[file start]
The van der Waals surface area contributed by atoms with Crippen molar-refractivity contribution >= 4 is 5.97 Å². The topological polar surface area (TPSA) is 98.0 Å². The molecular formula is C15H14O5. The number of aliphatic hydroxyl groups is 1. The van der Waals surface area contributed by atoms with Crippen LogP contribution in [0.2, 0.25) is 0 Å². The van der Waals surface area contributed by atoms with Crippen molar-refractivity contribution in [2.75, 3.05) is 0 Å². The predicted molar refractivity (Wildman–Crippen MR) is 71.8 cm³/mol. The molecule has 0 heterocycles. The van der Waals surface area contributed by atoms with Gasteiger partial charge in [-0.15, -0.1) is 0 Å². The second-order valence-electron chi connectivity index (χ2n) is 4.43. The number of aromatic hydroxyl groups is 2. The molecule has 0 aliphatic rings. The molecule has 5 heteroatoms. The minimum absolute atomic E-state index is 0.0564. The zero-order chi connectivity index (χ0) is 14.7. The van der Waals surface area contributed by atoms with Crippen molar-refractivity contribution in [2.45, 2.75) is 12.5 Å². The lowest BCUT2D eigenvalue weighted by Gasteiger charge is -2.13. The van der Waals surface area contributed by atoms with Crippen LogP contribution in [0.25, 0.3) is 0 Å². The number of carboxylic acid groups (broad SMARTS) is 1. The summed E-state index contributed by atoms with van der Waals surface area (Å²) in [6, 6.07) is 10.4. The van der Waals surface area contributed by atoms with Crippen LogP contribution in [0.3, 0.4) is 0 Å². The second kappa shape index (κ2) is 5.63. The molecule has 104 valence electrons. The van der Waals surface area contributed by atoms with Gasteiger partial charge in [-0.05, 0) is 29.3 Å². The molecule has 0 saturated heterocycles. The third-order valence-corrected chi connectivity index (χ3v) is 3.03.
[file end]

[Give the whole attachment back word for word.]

The van der Waals surface area contributed by atoms with Crippen molar-refractivity contribution >= 4 is 5.97 Å². The topological polar surface area (TPSA) is 98.0 Å². The molecular formula is C15H14O5. The number of aliphatic hydroxyl groups is 1. The van der Waals surface area contributed by atoms with Crippen LogP contribution in [0.2, 0.25) is 0 Å². The van der Waals surface area contributed by atoms with Crippen molar-refractivity contribution in [2.75, 3.05) is 0 Å². The predicted molar refractivity (Wildman–Crippen MR) is 71.8 cm³/mol. The molecule has 0 heterocycles. The van der Waals surface area contributed by atoms with Gasteiger partial charge in [-0.15, -0.1) is 0 Å². The second-order valence-electron chi connectivity index (χ2n) is 4.43. The number of aromatic hydroxyl groups is 2. The molecule has 0 aliphatic rings. The molecule has 5 heteroatoms. The minimum absolute atomic E-state index is 0.0564. The zero-order chi connectivity index (χ0) is 14.7. The van der Waals surface area contributed by atoms with Crippen molar-refractivity contribution in [2.45, 2.75) is 12.5 Å². The lowest BCUT2D eigenvalue weighted by Gasteiger charge is -2.13. The van der Waals surface area contributed by atoms with Crippen LogP contribution in [0.25, 0.3) is 0 Å². The number of carboxylic acid groups (broad SMARTS) is 1. The summed E-state index contributed by atoms with van der Waals surface area (Å²) in [6, 6.07) is 10.4. The van der Waals surface area contributed by atoms with Crippen LogP contribution in [0.3, 0.4) is 0 Å². The second kappa shape index (κ2) is 5.63. The molecule has 104 valence electrons. The van der Waals surface area contributed by atoms with Gasteiger partial charge in [-0.05, 0) is 29.3 Å². The molecule has 0 saturated heterocycles. The third-order valence-corrected chi connectivity index (χ3v) is 3.03.